I wonder how long this is going to go on? How long before someone gets seriously injured (although one could say that Prof. Stanger was seriously injured) or even, God forbid, killed? How long before colleges actually DO something about this kind of thing by providing adequate security, doing what it takes to ensure that speakers are not prevented from speaking, and arresting and expelling people who do so?
How long before there is a perception among the public that increasingly radical left-wing political activism and not intellectual development is the primary force on college campuses, and that gets translated into declining support for higher education? It is NOT in the long-term interests of colleges to permit this to continue.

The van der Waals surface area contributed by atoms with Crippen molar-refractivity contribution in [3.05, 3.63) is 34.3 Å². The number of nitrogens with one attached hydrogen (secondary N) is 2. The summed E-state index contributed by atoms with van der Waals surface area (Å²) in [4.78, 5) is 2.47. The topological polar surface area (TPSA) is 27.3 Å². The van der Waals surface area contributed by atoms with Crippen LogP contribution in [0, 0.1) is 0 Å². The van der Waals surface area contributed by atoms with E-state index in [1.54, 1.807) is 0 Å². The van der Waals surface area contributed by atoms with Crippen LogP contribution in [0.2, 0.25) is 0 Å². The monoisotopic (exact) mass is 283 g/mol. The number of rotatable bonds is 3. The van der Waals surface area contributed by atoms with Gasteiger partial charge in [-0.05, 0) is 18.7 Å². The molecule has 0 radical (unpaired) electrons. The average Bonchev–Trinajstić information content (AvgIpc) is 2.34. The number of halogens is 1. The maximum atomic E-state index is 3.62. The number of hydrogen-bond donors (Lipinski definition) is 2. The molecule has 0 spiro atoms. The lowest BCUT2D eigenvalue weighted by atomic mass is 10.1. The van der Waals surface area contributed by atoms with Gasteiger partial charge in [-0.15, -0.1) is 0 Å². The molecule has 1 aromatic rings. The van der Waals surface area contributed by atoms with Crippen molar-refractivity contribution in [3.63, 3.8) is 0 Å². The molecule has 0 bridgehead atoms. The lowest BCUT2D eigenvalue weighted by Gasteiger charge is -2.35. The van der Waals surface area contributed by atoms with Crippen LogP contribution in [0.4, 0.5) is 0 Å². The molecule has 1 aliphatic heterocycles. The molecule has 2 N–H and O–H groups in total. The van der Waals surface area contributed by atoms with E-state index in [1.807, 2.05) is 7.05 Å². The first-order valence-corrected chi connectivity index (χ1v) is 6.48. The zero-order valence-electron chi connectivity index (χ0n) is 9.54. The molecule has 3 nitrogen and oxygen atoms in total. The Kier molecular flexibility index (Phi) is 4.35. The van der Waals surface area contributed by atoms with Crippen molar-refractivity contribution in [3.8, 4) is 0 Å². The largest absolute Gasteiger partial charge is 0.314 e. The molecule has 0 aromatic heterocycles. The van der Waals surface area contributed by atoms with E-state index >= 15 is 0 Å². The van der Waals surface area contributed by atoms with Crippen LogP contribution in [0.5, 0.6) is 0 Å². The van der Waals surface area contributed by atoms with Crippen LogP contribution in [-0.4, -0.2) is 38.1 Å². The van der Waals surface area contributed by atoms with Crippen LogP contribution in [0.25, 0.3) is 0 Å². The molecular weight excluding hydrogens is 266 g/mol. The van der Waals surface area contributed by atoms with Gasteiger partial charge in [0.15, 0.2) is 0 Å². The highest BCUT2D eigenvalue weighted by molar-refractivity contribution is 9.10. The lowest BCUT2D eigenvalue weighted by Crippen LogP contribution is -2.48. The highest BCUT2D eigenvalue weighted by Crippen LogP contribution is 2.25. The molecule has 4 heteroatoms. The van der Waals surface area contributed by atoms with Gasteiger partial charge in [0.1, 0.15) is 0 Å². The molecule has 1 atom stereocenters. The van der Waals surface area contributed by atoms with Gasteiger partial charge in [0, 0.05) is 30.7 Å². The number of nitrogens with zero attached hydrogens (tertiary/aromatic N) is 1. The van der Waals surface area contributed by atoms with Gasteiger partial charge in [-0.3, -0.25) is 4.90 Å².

Charles S. @ 11:
That’s not how I remember it. My memory tells me that welfare reform was sold on the basis that people who could be productive should work for a living rather than consume aid that should go to people who could not be productive. What is your basis for your assertion?
I am not surprised that you have consigned Reagan and his claims about ‘welfare queens’ to the memory hole. From link 16: http://press.uchicago.edu/ucp/books/book/chicago/W/bo3633527.html.
Even on the bowdlerized excuse you’ve back-dated for welfare reform, it was a miserable and cruel failure.
I’ve been reminded, once again, how nearly uniformly terrible Financial Advisors are. So… If you’re fortunate enough to be able to save for retirement – or even more fortunate to be able to invest – please never go to a Financial Advisor who charges you a percentage of your assets yearly (and, most likely gets commissions from what it sells you). If you absolutely must see a Financial Advisor, be sure that it’s fee for service only. You’ll save tens of thousands of dollars by doing that rather than your run of the mill Edward Jones type advisor.